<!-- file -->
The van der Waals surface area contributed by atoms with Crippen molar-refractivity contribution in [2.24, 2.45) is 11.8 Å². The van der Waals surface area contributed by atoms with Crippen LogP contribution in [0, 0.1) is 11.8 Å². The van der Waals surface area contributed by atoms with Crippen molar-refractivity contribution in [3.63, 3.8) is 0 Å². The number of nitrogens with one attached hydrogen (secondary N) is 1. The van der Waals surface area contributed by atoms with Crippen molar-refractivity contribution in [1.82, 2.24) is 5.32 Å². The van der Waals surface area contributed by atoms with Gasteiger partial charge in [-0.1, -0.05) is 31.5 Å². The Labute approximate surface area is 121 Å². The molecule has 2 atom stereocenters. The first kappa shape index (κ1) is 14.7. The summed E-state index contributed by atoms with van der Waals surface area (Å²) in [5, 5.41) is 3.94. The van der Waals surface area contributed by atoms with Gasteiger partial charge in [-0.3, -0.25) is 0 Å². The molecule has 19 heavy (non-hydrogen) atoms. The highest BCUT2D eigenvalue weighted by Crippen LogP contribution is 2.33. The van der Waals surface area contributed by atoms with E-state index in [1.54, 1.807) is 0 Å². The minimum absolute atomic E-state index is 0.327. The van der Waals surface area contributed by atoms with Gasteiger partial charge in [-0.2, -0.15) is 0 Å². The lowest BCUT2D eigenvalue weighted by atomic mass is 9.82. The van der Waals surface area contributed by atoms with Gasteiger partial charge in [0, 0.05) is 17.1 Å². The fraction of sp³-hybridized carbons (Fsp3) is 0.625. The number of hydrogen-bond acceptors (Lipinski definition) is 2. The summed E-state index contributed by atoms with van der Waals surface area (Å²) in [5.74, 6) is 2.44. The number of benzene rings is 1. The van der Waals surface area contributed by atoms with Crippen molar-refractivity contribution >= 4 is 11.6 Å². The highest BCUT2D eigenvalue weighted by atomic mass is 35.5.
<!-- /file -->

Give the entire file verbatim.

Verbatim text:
The van der Waals surface area contributed by atoms with Crippen molar-refractivity contribution in [2.24, 2.45) is 11.8 Å². The van der Waals surface area contributed by atoms with Crippen LogP contribution in [0, 0.1) is 11.8 Å². The van der Waals surface area contributed by atoms with Crippen molar-refractivity contribution in [3.63, 3.8) is 0 Å². The number of nitrogens with one attached hydrogen (secondary N) is 1. The van der Waals surface area contributed by atoms with Crippen molar-refractivity contribution in [1.82, 2.24) is 5.32 Å². The van der Waals surface area contributed by atoms with Gasteiger partial charge in [-0.1, -0.05) is 31.5 Å². The Labute approximate surface area is 121 Å². The molecule has 2 atom stereocenters. The first kappa shape index (κ1) is 14.7. The summed E-state index contributed by atoms with van der Waals surface area (Å²) in [5, 5.41) is 3.94. The van der Waals surface area contributed by atoms with Gasteiger partial charge in [-0.3, -0.25) is 0 Å². The molecule has 19 heavy (non-hydrogen) atoms. The highest BCUT2D eigenvalue weighted by Crippen LogP contribution is 2.33. The van der Waals surface area contributed by atoms with E-state index in [1.54, 1.807) is 0 Å². The minimum absolute atomic E-state index is 0.327. The van der Waals surface area contributed by atoms with Gasteiger partial charge in [-0.2, -0.15) is 0 Å². The lowest BCUT2D eigenvalue weighted by atomic mass is 9.82. The van der Waals surface area contributed by atoms with Gasteiger partial charge in [0, 0.05) is 17.1 Å². The fraction of sp³-hybridized carbons (Fsp3) is 0.625. The number of hydrogen-bond acceptors (Lipinski definition) is 2. The summed E-state index contributed by atoms with van der Waals surface area (Å²) in [5.74, 6) is 2.44. The number of benzene rings is 1. The van der Waals surface area contributed by atoms with Crippen molar-refractivity contribution >= 4 is 11.6 Å². The highest BCUT2D eigenvalue weighted by atomic mass is 35.5.